Norwegian steamship SS Imo beached on the Dartmouth shore after the Halifax Explosion, 1917.
|Builder:||Harland and Wolff, Belfast|
|Launched:||1 January 1889|
|Completed:||16 February 1889|
|Maiden voyage:||21 February 1889|
|Fate:||Wrecked on 30 November 1921|
|Type:||Cargo liner, whaling ship|
|Length:||430 ft 7 in (131.24 m)|
|Beam:||45 ft 2 in (13.77 m)|
|Depth:||30 ft 3 in (9.22 m)|
|Propulsion:||Triple expansion steam engine, 424 ihp (316 kW)|
|Speed:||12 knots (22 km/h; 14 mph)|
SS Imo was a steamship that served in passenger and freight trades and later as a whaling supply ship. Christened SS Runic, she was bought, sold and renamed numerous times during her career. In 1917, Imo was under Norwegian registry chartered by the Belgian Relief Commission to bring supplies to war-ravaged Europe.
On 6 December, she was involved in a collision in Halifax Harbour with a French munitions vessel, SS Mont-Blanc, laden with a full cargo of highly volatile explosives. The resultant fire aboard Mont Blanc caused a catastrophic explosion that levelled the Richmond District in the North End of the city (see Halifax Explosion). Though Imo's superstructure was severely damaged by the blast, the ship was repaired and returned to service in 1918.
Launched in 1889 as Runic for the White Star Line, she served as a cargo liner, designed to carry 12 passengers in addition to freight, mostly livestock. She was sold in May 1895 to the West Indies and Pacific Steamship Line and renamed Tampican. Tampican was transferred with the rest of the company's fleet to Frederick Leyland & Co. on 31 December 1899. She was sold in 1912 to H. E. Moss & Co., of Liverpool, but was almost immediately resold, to the Norwegian whaling firm, the Southern Pacific Whaling Company to serve as a whaling supply ship. Renamed Imo by the new owners, she operated out of the port of Christiana, Norway.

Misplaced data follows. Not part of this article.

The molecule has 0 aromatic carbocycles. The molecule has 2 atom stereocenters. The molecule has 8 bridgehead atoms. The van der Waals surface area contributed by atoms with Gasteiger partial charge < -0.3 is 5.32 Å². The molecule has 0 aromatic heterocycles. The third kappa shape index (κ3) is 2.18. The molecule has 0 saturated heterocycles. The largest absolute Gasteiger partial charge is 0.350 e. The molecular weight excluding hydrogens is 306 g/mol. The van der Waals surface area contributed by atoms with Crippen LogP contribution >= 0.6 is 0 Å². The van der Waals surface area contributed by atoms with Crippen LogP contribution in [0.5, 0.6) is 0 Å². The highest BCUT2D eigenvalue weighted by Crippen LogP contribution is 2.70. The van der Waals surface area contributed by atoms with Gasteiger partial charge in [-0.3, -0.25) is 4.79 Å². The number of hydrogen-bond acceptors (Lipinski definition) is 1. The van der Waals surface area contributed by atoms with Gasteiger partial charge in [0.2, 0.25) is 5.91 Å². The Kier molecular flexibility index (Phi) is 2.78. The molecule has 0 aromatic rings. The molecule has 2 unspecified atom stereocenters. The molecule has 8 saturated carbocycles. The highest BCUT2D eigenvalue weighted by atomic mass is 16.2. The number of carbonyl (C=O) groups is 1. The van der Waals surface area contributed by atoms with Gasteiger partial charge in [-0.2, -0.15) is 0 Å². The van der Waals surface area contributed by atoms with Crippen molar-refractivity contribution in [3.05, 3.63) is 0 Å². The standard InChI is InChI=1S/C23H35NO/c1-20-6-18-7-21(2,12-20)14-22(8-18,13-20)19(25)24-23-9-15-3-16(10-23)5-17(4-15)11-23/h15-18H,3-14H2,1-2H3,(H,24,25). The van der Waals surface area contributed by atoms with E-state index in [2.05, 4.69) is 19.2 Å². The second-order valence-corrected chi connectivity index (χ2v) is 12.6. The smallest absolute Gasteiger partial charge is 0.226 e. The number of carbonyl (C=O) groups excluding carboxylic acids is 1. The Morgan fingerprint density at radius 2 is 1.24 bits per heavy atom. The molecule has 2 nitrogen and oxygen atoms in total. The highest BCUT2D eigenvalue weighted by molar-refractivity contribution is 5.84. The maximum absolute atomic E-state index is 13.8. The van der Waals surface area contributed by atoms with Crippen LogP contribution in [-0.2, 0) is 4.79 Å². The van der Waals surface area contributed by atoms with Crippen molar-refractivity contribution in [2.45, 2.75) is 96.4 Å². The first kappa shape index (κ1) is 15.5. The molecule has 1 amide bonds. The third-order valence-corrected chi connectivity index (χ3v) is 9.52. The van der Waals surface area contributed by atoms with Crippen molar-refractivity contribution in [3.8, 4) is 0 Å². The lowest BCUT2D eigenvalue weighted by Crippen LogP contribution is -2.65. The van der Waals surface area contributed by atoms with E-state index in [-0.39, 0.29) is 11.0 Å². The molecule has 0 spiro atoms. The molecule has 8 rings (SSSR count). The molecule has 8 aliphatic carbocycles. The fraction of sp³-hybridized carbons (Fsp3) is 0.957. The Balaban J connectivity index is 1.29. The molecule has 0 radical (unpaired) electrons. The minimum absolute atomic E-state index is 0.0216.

In 1917 Imo sailed as a charter for the Belgian Relief Commission. Being neutral, SS Imo sailed alone. Painted on her side were the words "Belgian Relief" to protect her from German submarines. Imo was sailing in ballast (empty) en route to New York to load relief supplies. The ship arrived in Halifax on 3 December for neutral inspection and spent two days in Bedford Basin awaiting refuelling supplies. Though given clearance to leave the port on 5 December, Imo's departure was delayed as her coal load did not arrive until late that afternoon. The loading of fuel was not completed until after the anti-submarine nets had been raised for the night. Therefore, the vessel could not weigh anchor until the next morning.
Imo had a crew of 39 men commanded by Captain Haakon From. At 430 feet in length but only 45 feet wide Imo was long and narrow. Because she was in ballast (without cargo), her propeller and rudder were nearly out of the water, making her difficult to steer. She was powered by a triple expansion steam engine with a single 20-foot right-hand propeller able to make 60 revolutions per minute. Due to this propeller, the ship had a "transverse thrust", i.e. while making headway she veered to the left, in reverse she swung to the right. Under these conditions, Imo was at a disadvantage in navigating in tight quarters. "Due to the combined effect of transverse thrust and the length, and depth of SS Imo's hull, and its keel, she was difficult to maneuver".
Imo was granted clearance to leave Bedford Basin by signals from the guard ship HMCS Acadia at approximately 7:30 am on the morning of 6 December, with Pilot William Hayes aboard. The ship entered the Narrows well above the harbour's speed limit in an attempt to make up for the delay experienced in loading her cargo. Imo met an American tramp steamer, SS Clara, being piloted up the wrong (western) side of the harbour. The pilots agreed to pass starboard to starboard. Soon afterwards, though, Imo was forced to head even further towards the Dartmouth shore after passing the tugboat Stella Maris, which was travelling up the harbour to Bedford Basin near mid-channel. Horatio Brannen, the captain of Stella Maris, saw Imo approaching at excessive speed and ordered his ship closer to the western shore to avoid an accident.